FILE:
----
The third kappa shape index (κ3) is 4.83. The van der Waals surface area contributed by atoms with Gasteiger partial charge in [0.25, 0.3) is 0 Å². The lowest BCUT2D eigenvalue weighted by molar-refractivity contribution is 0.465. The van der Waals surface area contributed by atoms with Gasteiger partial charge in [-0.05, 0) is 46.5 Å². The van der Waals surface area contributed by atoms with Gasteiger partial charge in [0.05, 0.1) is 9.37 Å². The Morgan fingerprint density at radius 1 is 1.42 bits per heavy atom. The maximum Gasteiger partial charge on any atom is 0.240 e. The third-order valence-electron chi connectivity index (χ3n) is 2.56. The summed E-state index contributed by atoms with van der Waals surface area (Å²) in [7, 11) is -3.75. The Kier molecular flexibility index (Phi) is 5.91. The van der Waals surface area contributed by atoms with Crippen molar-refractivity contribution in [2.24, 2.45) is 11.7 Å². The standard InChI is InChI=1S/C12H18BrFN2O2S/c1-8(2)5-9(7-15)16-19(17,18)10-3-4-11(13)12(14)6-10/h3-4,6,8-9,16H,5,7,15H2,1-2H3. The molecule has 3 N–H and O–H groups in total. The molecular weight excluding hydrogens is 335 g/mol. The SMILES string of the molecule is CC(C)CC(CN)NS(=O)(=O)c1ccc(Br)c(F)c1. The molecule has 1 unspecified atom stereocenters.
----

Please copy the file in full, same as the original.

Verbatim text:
The third kappa shape index (κ3) is 4.83. The van der Waals surface area contributed by atoms with Gasteiger partial charge in [0.25, 0.3) is 0 Å². The lowest BCUT2D eigenvalue weighted by molar-refractivity contribution is 0.465. The van der Waals surface area contributed by atoms with Gasteiger partial charge in [-0.05, 0) is 46.5 Å². The van der Waals surface area contributed by atoms with Gasteiger partial charge in [0.05, 0.1) is 9.37 Å². The Morgan fingerprint density at radius 1 is 1.42 bits per heavy atom. The maximum Gasteiger partial charge on any atom is 0.240 e. The third-order valence-electron chi connectivity index (χ3n) is 2.56. The summed E-state index contributed by atoms with van der Waals surface area (Å²) in [7, 11) is -3.75. The Kier molecular flexibility index (Phi) is 5.91. The van der Waals surface area contributed by atoms with Crippen molar-refractivity contribution in [2.24, 2.45) is 11.7 Å². The standard InChI is InChI=1S/C12H18BrFN2O2S/c1-8(2)5-9(7-15)16-19(17,18)10-3-4-11(13)12(14)6-10/h3-4,6,8-9,16H,5,7,15H2,1-2H3. The molecule has 3 N–H and O–H groups in total. The molecular weight excluding hydrogens is 335 g/mol. The SMILES string of the molecule is CC(C)CC(CN)NS(=O)(=O)c1ccc(Br)c(F)c1. The molecule has 1 unspecified atom stereocenters.